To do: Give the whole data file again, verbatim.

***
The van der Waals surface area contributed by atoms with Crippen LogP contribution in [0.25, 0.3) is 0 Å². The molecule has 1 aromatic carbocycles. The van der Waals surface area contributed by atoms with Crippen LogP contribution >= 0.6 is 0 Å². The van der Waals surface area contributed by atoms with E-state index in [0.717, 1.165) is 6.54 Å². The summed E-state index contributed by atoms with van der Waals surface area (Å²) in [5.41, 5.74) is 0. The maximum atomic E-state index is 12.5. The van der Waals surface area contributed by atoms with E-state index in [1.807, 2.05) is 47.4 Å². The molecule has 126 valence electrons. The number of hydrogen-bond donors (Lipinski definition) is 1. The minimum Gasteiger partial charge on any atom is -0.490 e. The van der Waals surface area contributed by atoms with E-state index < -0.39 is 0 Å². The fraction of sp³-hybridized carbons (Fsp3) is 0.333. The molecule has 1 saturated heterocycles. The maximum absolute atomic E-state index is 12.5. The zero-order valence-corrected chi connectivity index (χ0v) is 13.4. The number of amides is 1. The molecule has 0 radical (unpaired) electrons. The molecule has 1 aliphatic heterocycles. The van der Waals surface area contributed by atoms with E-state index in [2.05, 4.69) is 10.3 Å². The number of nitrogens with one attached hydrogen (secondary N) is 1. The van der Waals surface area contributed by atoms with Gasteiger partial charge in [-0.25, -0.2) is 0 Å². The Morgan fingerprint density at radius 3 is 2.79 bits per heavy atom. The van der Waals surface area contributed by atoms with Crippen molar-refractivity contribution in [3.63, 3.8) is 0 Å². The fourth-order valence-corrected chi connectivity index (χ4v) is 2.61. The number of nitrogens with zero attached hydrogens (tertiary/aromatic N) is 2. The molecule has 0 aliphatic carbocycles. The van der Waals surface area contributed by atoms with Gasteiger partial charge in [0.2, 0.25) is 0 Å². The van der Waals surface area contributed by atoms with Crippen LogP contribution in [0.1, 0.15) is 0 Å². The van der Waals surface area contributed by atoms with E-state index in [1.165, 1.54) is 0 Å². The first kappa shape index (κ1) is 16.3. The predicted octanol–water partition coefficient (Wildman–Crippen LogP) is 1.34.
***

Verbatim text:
The van der Waals surface area contributed by atoms with Crippen LogP contribution in [0.25, 0.3) is 0 Å². The molecule has 1 aromatic carbocycles. The van der Waals surface area contributed by atoms with Crippen LogP contribution >= 0.6 is 0 Å². The van der Waals surface area contributed by atoms with E-state index in [0.717, 1.165) is 6.54 Å². The summed E-state index contributed by atoms with van der Waals surface area (Å²) in [5.41, 5.74) is 0. The maximum atomic E-state index is 12.5. The van der Waals surface area contributed by atoms with E-state index in [1.807, 2.05) is 47.4 Å². The molecule has 126 valence electrons. The number of hydrogen-bond donors (Lipinski definition) is 1. The minimum Gasteiger partial charge on any atom is -0.490 e. The van der Waals surface area contributed by atoms with E-state index < -0.39 is 0 Å². The fraction of sp³-hybridized carbons (Fsp3) is 0.333. The molecule has 1 saturated heterocycles. The maximum absolute atomic E-state index is 12.5. The zero-order valence-corrected chi connectivity index (χ0v) is 13.4. The number of amides is 1. The molecule has 0 radical (unpaired) electrons. The molecule has 1 aliphatic heterocycles. The van der Waals surface area contributed by atoms with E-state index in [2.05, 4.69) is 10.3 Å². The number of nitrogens with one attached hydrogen (secondary N) is 1. The van der Waals surface area contributed by atoms with Gasteiger partial charge in [-0.25, -0.2) is 0 Å². The Morgan fingerprint density at radius 3 is 2.79 bits per heavy atom. The van der Waals surface area contributed by atoms with Crippen molar-refractivity contribution in [3.63, 3.8) is 0 Å². The fourth-order valence-corrected chi connectivity index (χ4v) is 2.61. The number of nitrogens with zero attached hydrogens (tertiary/aromatic N) is 2. The molecule has 0 aliphatic carbocycles. The van der Waals surface area contributed by atoms with Gasteiger partial charge in [0.2, 0.25) is 0 Å². The van der Waals surface area contributed by atoms with Crippen LogP contribution in [0.1, 0.15) is 0 Å². The van der Waals surface area contributed by atoms with E-state index in [1.165, 1.54) is 0 Å². The first kappa shape index (κ1) is 16.3. The predicted octanol–water partition coefficient (Wildman–Crippen LogP) is 1.34.